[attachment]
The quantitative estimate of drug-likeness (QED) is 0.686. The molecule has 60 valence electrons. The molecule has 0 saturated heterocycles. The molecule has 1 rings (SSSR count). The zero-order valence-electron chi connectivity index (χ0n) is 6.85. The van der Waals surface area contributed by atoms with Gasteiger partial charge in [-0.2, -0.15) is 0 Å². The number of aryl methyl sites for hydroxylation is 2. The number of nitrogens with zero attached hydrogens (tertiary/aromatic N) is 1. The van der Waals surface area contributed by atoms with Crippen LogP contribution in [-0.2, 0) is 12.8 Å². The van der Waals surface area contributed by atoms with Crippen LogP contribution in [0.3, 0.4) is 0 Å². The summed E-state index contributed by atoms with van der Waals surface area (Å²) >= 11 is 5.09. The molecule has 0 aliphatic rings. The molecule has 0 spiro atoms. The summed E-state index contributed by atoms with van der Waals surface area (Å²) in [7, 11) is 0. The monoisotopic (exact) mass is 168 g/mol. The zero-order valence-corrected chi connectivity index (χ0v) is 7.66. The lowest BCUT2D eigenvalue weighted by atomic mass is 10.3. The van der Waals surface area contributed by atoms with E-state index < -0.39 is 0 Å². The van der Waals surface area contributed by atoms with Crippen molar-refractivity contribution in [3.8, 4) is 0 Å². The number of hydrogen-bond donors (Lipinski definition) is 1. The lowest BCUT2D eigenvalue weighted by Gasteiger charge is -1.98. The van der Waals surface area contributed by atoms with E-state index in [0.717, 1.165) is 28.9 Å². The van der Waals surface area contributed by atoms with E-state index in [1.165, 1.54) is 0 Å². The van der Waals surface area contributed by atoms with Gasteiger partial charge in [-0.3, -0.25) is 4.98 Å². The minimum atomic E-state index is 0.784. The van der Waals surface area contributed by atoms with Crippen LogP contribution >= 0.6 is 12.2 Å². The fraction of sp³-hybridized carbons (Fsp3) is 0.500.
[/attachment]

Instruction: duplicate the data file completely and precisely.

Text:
The quantitative estimate of drug-likeness (QED) is 0.686. The molecule has 60 valence electrons. The molecule has 0 saturated heterocycles. The molecule has 1 rings (SSSR count). The zero-order valence-electron chi connectivity index (χ0n) is 6.85. The van der Waals surface area contributed by atoms with Gasteiger partial charge in [-0.2, -0.15) is 0 Å². The number of aryl methyl sites for hydroxylation is 2. The number of nitrogens with zero attached hydrogens (tertiary/aromatic N) is 1. The van der Waals surface area contributed by atoms with Crippen LogP contribution in [-0.2, 0) is 12.8 Å². The van der Waals surface area contributed by atoms with Crippen LogP contribution in [0.3, 0.4) is 0 Å². The summed E-state index contributed by atoms with van der Waals surface area (Å²) >= 11 is 5.09. The molecule has 0 aliphatic rings. The molecule has 0 spiro atoms. The summed E-state index contributed by atoms with van der Waals surface area (Å²) in [7, 11) is 0. The monoisotopic (exact) mass is 168 g/mol. The zero-order valence-corrected chi connectivity index (χ0v) is 7.66. The lowest BCUT2D eigenvalue weighted by atomic mass is 10.3. The van der Waals surface area contributed by atoms with E-state index < -0.39 is 0 Å². The van der Waals surface area contributed by atoms with Crippen molar-refractivity contribution in [3.8, 4) is 0 Å². The number of hydrogen-bond donors (Lipinski definition) is 1. The lowest BCUT2D eigenvalue weighted by Gasteiger charge is -1.98. The van der Waals surface area contributed by atoms with E-state index in [0.717, 1.165) is 28.9 Å². The van der Waals surface area contributed by atoms with E-state index in [1.165, 1.54) is 0 Å². The van der Waals surface area contributed by atoms with Gasteiger partial charge in [-0.3, -0.25) is 4.98 Å². The minimum atomic E-state index is 0.784. The van der Waals surface area contributed by atoms with Crippen LogP contribution >= 0.6 is 12.2 Å². The fraction of sp³-hybridized carbons (Fsp3) is 0.500.